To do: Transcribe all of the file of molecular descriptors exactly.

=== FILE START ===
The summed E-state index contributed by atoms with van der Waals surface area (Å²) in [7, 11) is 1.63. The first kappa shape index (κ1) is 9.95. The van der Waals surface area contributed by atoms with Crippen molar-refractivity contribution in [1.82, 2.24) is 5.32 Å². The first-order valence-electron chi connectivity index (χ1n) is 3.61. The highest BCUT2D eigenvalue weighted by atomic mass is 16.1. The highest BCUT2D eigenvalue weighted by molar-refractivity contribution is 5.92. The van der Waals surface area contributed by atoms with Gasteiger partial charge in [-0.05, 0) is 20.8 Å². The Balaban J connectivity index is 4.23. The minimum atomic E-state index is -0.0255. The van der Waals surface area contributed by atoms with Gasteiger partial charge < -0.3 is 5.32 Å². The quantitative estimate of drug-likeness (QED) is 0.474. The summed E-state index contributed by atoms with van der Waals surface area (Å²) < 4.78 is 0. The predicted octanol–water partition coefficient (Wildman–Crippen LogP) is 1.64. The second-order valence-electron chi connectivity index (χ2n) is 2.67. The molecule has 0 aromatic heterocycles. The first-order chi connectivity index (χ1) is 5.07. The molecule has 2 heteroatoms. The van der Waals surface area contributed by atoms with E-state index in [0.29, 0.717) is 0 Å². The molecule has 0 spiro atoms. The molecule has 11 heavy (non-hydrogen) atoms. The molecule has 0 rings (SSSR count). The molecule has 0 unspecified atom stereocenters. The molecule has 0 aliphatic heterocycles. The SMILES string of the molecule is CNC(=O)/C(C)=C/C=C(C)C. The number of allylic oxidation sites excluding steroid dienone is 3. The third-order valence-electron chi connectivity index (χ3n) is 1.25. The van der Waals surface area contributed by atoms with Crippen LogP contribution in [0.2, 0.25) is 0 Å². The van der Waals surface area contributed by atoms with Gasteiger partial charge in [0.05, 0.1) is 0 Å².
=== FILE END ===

The summed E-state index contributed by atoms with van der Waals surface area (Å²) in [7, 11) is 1.63. The first kappa shape index (κ1) is 9.95. The van der Waals surface area contributed by atoms with Crippen molar-refractivity contribution in [1.82, 2.24) is 5.32 Å². The first-order valence-electron chi connectivity index (χ1n) is 3.61. The highest BCUT2D eigenvalue weighted by atomic mass is 16.1. The highest BCUT2D eigenvalue weighted by molar-refractivity contribution is 5.92. The van der Waals surface area contributed by atoms with Gasteiger partial charge in [-0.05, 0) is 20.8 Å². The Balaban J connectivity index is 4.23. The minimum atomic E-state index is -0.0255. The van der Waals surface area contributed by atoms with Gasteiger partial charge < -0.3 is 5.32 Å². The quantitative estimate of drug-likeness (QED) is 0.474. The summed E-state index contributed by atoms with van der Waals surface area (Å²) < 4.78 is 0. The predicted octanol–water partition coefficient (Wildman–Crippen LogP) is 1.64. The second-order valence-electron chi connectivity index (χ2n) is 2.67. The molecule has 0 aromatic heterocycles. The first-order chi connectivity index (χ1) is 5.07. The molecule has 2 heteroatoms. The van der Waals surface area contributed by atoms with E-state index in [0.29, 0.717) is 0 Å². The molecule has 0 spiro atoms. The molecule has 11 heavy (non-hydrogen) atoms. The molecule has 0 rings (SSSR count). The molecule has 0 unspecified atom stereocenters. The molecule has 0 aliphatic heterocycles. The SMILES string of the molecule is CNC(=O)/C(C)=C/C=C(C)C. The number of allylic oxidation sites excluding steroid dienone is 3. The third-order valence-electron chi connectivity index (χ3n) is 1.25. The van der Waals surface area contributed by atoms with Crippen LogP contribution in [0.2, 0.25) is 0 Å². The van der Waals surface area contributed by atoms with Gasteiger partial charge in [0.05, 0.1) is 0 Å².